GABORONE (Reuters) – At least 17 companies have expressed an interest in operating Air Botswana as the government embarks on its latest drive to privatise loss-making state companies.
The transport department invited expressions of interest last month, saying it was open to proposals on various forms of privatisation of the national airline including joint ventures, ownership, franchising and concessions.
“At least 17 companies have expressed interest but for now I cannot say who they are or what model of privatisation did they propose,” Transport Minister Kitso Mokaila said on Thursday.
He added: “We have roped in the International Air Transport Association to help us assess them with the intention of getting the one that has the most suitable model for Botswana. From there we will then go to tender.”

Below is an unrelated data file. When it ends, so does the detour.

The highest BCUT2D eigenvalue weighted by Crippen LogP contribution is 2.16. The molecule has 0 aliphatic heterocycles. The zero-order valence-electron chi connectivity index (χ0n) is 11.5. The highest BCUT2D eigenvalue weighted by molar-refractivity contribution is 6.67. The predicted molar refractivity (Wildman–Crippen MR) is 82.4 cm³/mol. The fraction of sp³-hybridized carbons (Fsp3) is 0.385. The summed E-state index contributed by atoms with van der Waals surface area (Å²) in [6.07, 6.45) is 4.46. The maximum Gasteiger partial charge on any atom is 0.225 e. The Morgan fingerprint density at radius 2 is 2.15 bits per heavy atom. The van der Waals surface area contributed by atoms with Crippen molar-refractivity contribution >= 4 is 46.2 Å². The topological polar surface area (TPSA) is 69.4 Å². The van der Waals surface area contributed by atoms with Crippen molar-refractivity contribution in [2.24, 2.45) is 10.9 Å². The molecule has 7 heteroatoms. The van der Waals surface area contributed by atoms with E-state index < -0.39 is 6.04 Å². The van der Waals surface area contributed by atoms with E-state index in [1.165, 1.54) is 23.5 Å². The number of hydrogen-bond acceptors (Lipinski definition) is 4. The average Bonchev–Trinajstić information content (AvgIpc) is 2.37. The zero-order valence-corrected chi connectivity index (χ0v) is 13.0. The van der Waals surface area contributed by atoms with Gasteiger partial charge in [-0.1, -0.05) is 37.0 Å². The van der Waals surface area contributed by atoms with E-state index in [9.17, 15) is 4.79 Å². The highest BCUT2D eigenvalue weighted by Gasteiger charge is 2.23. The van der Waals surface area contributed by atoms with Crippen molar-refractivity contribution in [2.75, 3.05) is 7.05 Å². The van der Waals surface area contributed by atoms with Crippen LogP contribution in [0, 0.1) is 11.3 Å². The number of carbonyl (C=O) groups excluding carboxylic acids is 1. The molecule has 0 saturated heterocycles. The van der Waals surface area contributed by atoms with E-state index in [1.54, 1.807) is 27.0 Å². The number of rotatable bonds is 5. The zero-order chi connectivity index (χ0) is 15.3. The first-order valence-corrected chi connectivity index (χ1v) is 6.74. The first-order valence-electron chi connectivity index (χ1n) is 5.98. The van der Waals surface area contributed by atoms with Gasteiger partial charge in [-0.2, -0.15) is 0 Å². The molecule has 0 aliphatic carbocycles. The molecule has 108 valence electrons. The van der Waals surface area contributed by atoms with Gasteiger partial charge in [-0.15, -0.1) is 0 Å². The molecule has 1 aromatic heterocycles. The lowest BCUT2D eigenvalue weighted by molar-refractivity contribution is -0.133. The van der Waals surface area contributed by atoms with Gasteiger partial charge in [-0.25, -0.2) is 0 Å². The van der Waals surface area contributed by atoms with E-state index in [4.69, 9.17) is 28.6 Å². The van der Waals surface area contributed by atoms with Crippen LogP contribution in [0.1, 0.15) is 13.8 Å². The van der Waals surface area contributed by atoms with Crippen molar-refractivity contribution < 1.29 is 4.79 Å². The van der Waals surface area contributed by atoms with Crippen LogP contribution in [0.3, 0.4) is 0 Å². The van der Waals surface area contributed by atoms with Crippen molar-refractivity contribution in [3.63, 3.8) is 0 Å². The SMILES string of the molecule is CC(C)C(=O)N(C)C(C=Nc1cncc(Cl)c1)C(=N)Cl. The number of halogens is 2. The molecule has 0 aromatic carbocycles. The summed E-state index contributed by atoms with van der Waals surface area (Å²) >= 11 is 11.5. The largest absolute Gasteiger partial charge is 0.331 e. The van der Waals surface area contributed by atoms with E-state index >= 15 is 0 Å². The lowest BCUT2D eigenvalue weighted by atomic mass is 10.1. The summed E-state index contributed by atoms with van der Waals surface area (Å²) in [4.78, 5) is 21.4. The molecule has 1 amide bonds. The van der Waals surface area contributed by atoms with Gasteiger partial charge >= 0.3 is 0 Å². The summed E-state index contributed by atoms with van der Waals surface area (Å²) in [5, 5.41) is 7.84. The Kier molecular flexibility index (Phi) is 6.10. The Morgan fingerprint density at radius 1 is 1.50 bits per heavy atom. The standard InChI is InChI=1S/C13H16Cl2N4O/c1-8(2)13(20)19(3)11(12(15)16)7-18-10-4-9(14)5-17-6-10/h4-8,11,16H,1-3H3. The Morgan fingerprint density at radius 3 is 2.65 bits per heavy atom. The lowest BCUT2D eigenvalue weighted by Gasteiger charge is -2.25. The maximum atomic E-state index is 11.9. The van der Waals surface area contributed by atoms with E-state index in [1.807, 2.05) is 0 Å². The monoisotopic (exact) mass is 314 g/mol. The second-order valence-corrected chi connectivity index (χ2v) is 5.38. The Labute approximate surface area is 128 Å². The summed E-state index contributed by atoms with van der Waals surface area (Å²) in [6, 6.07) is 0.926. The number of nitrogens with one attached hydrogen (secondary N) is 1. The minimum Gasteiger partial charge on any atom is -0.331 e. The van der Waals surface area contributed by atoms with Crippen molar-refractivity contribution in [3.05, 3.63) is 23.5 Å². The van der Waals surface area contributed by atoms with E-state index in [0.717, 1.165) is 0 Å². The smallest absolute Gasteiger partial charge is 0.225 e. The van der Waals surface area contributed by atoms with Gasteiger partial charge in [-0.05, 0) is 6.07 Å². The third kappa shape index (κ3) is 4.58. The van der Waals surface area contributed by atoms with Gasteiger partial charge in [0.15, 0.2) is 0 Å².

As well as four domestic routes, Air Botswana provides cargo and air passenger services to Cape Town and Johannesburg from Gaborone, Francistown and the tourism hubs of Maun and Kasane.
Financial losses, blamed on a large workforce and an aging fleet, have prompted a five-year turnaround plan that includes cutting costs and cancelling unprofitable routes.
Previous offers from Comair, South Africa’s Airlink and Air Mauritius have fallen through.
Botswana, whose main source of wealth is diamonds, has more than 30 state-owned enterprises, most of them loss making, in industries ranging from tourism and power to housing and finance.
(Writing by Olivia Kumwenda-Mtambo; Editing by Jon Boyle)